Clyde Sergio Narain is known worldwide as Chuckie, the creator of a widely popular dance subgenre called Dirty Dutch, which fuses hard sounds with the signature Dutch house style. Though he’s no stranger to Las Vegas, Chuckie will soon be playing a brand-new residency at a brand-new nightclub. He’ll debut during the opening weekend of Hakkasan Group’s newest nightclub, Omnia (formerly Pure, in Caesars Palace), the name of which means “all things” or “everything” in Latin. And by his description, it sounds like the creators of Omnia have really thought of everything.
Why did you choose to live in Aruba instead of L.A. or Amsterdam, where a lot of the other DJs live?
I always want to come home and have the feeling that I’m on vacation. When I’m on tour, I see the world and I go to the most amazing places. So I don’t wanna come home when it’s raining, you know? Most of the time in Holland it’s raining, and it kinda depresses me. Aruba, strategically, it’s like a two-hour flight to Miami. It’s between the Americas, between my territories, so that made it easier to decide.
What artists do you hope to work with in the future?
I’ve always had this thing for finding the new kid on the block, who approaches things totally different than I do. This is really how I set up the label. I really launched Dirty Dutch Music this year, and I’m signing a lot of different types of talent from all over the world. Most of them—I don’t wanna call them “bedroom DJs”—but they have no name yet. Still, they’re amazing. At Omnia, I get the opportunity to book these talents and show them off to the world.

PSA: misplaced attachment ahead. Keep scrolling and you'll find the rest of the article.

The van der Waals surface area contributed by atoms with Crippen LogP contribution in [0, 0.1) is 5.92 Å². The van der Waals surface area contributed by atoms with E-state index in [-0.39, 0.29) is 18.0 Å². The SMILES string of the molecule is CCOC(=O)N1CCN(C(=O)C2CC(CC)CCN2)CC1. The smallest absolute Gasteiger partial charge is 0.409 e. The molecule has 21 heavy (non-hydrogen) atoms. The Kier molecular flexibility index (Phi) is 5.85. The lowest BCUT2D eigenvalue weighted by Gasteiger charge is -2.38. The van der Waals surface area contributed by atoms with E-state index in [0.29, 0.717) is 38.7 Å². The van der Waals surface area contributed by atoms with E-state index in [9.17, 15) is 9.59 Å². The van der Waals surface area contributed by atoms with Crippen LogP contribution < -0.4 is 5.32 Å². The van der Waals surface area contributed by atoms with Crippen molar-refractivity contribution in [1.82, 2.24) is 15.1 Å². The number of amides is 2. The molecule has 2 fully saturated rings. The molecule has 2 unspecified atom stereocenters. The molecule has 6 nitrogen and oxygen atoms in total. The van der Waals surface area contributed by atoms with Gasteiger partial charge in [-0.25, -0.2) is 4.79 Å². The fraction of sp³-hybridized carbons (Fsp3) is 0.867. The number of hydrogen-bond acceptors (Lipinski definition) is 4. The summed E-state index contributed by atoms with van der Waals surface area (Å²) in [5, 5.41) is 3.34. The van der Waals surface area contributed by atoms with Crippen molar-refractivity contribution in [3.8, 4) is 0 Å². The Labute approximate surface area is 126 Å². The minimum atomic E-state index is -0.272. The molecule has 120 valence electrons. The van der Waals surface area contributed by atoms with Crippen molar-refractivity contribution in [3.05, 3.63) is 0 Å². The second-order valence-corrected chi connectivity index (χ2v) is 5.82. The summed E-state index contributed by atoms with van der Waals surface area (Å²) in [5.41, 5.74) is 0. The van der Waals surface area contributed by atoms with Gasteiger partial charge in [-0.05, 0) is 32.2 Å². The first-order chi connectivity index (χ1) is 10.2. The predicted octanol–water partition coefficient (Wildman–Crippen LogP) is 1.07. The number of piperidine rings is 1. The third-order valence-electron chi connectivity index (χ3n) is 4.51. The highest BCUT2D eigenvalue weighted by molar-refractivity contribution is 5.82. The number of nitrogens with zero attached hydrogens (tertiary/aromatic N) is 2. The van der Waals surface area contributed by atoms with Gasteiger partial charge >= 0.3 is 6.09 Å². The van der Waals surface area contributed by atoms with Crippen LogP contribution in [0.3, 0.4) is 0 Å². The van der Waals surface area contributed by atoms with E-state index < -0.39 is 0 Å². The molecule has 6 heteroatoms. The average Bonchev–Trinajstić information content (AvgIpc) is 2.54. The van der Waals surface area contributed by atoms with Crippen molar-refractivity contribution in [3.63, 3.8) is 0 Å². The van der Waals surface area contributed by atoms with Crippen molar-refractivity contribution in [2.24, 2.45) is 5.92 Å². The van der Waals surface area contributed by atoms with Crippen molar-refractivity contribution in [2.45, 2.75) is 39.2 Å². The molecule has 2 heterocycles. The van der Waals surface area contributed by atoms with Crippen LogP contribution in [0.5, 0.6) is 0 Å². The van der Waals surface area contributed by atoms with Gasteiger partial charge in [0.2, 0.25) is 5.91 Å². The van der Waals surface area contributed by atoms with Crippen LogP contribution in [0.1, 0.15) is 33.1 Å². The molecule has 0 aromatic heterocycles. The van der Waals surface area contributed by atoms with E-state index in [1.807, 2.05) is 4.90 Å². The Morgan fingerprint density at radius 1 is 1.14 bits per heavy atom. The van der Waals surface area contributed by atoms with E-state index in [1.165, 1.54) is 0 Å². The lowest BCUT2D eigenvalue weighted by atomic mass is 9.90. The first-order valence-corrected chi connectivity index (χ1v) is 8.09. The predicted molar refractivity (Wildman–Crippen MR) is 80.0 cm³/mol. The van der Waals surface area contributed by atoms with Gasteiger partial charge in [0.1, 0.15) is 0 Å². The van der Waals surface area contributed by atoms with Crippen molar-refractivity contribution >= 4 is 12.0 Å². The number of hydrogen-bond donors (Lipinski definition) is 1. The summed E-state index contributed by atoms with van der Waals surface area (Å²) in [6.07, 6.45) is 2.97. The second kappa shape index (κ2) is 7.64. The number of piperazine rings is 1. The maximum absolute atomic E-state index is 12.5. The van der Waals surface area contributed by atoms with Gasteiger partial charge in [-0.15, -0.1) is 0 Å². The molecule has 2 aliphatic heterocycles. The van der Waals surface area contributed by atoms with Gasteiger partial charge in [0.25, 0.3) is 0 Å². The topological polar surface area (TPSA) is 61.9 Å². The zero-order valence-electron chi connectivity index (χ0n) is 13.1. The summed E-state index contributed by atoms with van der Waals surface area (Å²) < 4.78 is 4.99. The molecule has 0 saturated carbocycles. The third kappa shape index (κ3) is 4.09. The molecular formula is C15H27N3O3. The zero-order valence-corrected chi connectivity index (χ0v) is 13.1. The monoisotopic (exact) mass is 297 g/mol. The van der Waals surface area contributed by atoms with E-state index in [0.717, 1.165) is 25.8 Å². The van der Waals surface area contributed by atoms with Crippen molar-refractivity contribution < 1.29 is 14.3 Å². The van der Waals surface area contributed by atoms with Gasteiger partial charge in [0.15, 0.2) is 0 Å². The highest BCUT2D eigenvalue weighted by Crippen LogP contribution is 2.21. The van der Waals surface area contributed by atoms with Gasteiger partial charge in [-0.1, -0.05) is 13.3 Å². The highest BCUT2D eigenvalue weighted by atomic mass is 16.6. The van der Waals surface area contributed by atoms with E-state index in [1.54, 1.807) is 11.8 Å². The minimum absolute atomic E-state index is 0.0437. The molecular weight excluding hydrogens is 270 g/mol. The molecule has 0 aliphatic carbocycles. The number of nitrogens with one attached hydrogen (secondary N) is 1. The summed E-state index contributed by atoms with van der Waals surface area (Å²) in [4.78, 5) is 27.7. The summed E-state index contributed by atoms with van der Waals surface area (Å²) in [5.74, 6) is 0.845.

So you’ll be bringing in your own supporting acts with this Omnia residency?
That would be nice. I mean, at a certain point, somebody gave me a chance. I feel obligated to do the same thing.
Who was it, that first supporter of yours?
Back in the day, one of the guys who really gave me a big chance on an international scale was David Guetta. Back then I was famous, but just in Holland. Then I did an event with David Guetta and he was like, “Yo, they gotta see you, the rest of the world.” So he took me on tour, brought me to Ibiza, showed me little things about the scene, and introduced me to a lot of people.
It was recently announced that you’re moving from Marquee to Omnia. What do you know about the club so far?
I did a walk through when it was about 40 percent done, and the first thing you notice is that it’s enormous. When I did the walk through, I saw some renderings of the place and every single question I had, they covered. The lights, entertainment, visuals, sound system—every question was answered, and everything was really well thought out. Everything they learned from Hakkasan, all that knowledge, they put into Omnia.
Why did you make the switch to Omnia?
I was looking for the connection between the DJ and the crowd. [At Omnia], the DJ is almost in the center of everything. There’s enough happening behind you and right next to you and you’re so close to the crowd. Wherever you are in the room, you can still see the DJ. There are small logistic things, like the green room is really easily accessible for the artist. It’s also important that wherever you are in the club, the sound is nice and clear. I told them, “Look, if I’m gonna do the deal, I wanna make sure that we take it to the next level as far as visuals.” All the little things about stepping my own game up as far as entertainment and syncing music with visuals, they answered.
So you have a hand in the rest of the performance, outside of just the musical programming?
Yeah, we have a lot of meetings about that. Obviously, Omnia has its own style and I have my own style, so you try to combine both worlds and make sure it’s the perfect match.
Did you ever see the space when it was Pure?
I went there twice, and [Omnia] is nothing like that. It’s crazy.